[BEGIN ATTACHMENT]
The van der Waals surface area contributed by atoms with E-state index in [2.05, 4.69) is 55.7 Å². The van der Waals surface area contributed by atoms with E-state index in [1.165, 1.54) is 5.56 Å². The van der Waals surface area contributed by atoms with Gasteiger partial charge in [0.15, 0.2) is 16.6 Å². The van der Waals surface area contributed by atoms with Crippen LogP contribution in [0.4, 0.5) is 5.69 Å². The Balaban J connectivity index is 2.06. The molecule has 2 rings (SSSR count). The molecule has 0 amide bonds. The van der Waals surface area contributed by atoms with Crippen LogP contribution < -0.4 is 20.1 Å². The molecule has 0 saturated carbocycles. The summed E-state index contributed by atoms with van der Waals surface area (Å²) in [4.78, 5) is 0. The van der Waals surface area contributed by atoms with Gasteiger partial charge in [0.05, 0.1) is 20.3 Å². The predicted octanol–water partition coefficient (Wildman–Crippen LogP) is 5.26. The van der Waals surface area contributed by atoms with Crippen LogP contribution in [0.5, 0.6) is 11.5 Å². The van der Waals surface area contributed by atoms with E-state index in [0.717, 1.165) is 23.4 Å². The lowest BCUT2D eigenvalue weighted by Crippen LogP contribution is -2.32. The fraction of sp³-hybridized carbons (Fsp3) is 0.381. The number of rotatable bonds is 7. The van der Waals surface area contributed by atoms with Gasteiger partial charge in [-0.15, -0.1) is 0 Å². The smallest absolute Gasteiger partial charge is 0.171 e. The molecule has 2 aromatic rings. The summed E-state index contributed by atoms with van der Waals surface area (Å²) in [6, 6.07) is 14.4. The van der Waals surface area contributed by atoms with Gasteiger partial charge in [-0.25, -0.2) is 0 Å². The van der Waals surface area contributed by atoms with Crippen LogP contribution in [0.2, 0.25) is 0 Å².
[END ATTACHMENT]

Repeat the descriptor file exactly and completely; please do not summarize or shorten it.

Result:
The van der Waals surface area contributed by atoms with E-state index in [2.05, 4.69) is 55.7 Å². The van der Waals surface area contributed by atoms with E-state index in [1.165, 1.54) is 5.56 Å². The van der Waals surface area contributed by atoms with Gasteiger partial charge in [0.15, 0.2) is 16.6 Å². The van der Waals surface area contributed by atoms with Crippen LogP contribution in [0.4, 0.5) is 5.69 Å². The Balaban J connectivity index is 2.06. The molecule has 2 rings (SSSR count). The molecule has 0 amide bonds. The van der Waals surface area contributed by atoms with Crippen LogP contribution < -0.4 is 20.1 Å². The molecule has 0 saturated carbocycles. The summed E-state index contributed by atoms with van der Waals surface area (Å²) in [4.78, 5) is 0. The van der Waals surface area contributed by atoms with Gasteiger partial charge in [0.05, 0.1) is 20.3 Å². The predicted octanol–water partition coefficient (Wildman–Crippen LogP) is 5.26. The van der Waals surface area contributed by atoms with Crippen LogP contribution in [0.5, 0.6) is 11.5 Å². The van der Waals surface area contributed by atoms with E-state index in [0.717, 1.165) is 23.4 Å². The lowest BCUT2D eigenvalue weighted by Crippen LogP contribution is -2.32. The fraction of sp³-hybridized carbons (Fsp3) is 0.381. The number of rotatable bonds is 7. The van der Waals surface area contributed by atoms with Gasteiger partial charge in [-0.15, -0.1) is 0 Å². The smallest absolute Gasteiger partial charge is 0.171 e. The molecule has 2 aromatic rings. The summed E-state index contributed by atoms with van der Waals surface area (Å²) in [6, 6.07) is 14.4. The van der Waals surface area contributed by atoms with Gasteiger partial charge in [-0.25, -0.2) is 0 Å². The van der Waals surface area contributed by atoms with Crippen LogP contribution in [0.2, 0.25) is 0 Å².